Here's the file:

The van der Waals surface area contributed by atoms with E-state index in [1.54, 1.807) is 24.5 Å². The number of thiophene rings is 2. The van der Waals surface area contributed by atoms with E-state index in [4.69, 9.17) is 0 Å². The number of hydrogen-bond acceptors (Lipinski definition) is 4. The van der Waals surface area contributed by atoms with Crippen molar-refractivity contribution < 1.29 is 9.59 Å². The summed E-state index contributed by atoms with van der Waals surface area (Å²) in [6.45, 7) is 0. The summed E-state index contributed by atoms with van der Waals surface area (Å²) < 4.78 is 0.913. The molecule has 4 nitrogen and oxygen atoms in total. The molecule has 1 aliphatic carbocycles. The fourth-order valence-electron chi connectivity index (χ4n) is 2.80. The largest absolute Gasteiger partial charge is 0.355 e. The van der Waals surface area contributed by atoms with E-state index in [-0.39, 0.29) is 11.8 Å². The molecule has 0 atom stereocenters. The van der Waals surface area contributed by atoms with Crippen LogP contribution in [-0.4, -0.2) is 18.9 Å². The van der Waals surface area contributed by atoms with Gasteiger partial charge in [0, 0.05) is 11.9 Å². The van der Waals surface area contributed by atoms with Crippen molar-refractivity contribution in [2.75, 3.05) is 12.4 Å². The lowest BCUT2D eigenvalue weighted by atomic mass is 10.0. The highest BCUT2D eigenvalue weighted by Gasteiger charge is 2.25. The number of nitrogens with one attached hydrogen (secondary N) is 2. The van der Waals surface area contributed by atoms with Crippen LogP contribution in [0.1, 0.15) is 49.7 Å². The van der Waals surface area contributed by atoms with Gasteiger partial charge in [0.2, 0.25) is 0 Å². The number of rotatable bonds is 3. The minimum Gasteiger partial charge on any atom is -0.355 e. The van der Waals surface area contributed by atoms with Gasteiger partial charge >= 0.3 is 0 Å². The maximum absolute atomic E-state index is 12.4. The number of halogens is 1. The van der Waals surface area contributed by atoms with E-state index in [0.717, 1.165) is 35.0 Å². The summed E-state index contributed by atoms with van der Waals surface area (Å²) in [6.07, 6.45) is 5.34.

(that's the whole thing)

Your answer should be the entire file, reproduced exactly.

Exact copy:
The van der Waals surface area contributed by atoms with E-state index in [1.54, 1.807) is 24.5 Å². The number of thiophene rings is 2. The van der Waals surface area contributed by atoms with E-state index in [4.69, 9.17) is 0 Å². The number of hydrogen-bond acceptors (Lipinski definition) is 4. The van der Waals surface area contributed by atoms with Crippen molar-refractivity contribution < 1.29 is 9.59 Å². The summed E-state index contributed by atoms with van der Waals surface area (Å²) in [6.45, 7) is 0. The summed E-state index contributed by atoms with van der Waals surface area (Å²) < 4.78 is 0.913. The molecule has 4 nitrogen and oxygen atoms in total. The molecule has 1 aliphatic carbocycles. The fourth-order valence-electron chi connectivity index (χ4n) is 2.80. The largest absolute Gasteiger partial charge is 0.355 e. The van der Waals surface area contributed by atoms with E-state index in [-0.39, 0.29) is 11.8 Å². The molecule has 0 atom stereocenters. The van der Waals surface area contributed by atoms with Crippen LogP contribution in [-0.4, -0.2) is 18.9 Å². The van der Waals surface area contributed by atoms with Gasteiger partial charge in [0, 0.05) is 11.9 Å². The van der Waals surface area contributed by atoms with Crippen molar-refractivity contribution in [2.75, 3.05) is 12.4 Å². The lowest BCUT2D eigenvalue weighted by atomic mass is 10.0. The highest BCUT2D eigenvalue weighted by Gasteiger charge is 2.25. The number of nitrogens with one attached hydrogen (secondary N) is 2. The van der Waals surface area contributed by atoms with Crippen LogP contribution in [0.1, 0.15) is 49.7 Å². The van der Waals surface area contributed by atoms with Gasteiger partial charge in [0.2, 0.25) is 0 Å². The number of rotatable bonds is 3. The minimum Gasteiger partial charge on any atom is -0.355 e. The van der Waals surface area contributed by atoms with Gasteiger partial charge >= 0.3 is 0 Å². The maximum absolute atomic E-state index is 12.4. The number of halogens is 1. The van der Waals surface area contributed by atoms with E-state index in [0.717, 1.165) is 35.0 Å². The summed E-state index contributed by atoms with van der Waals surface area (Å²) in [6.07, 6.45) is 5.34.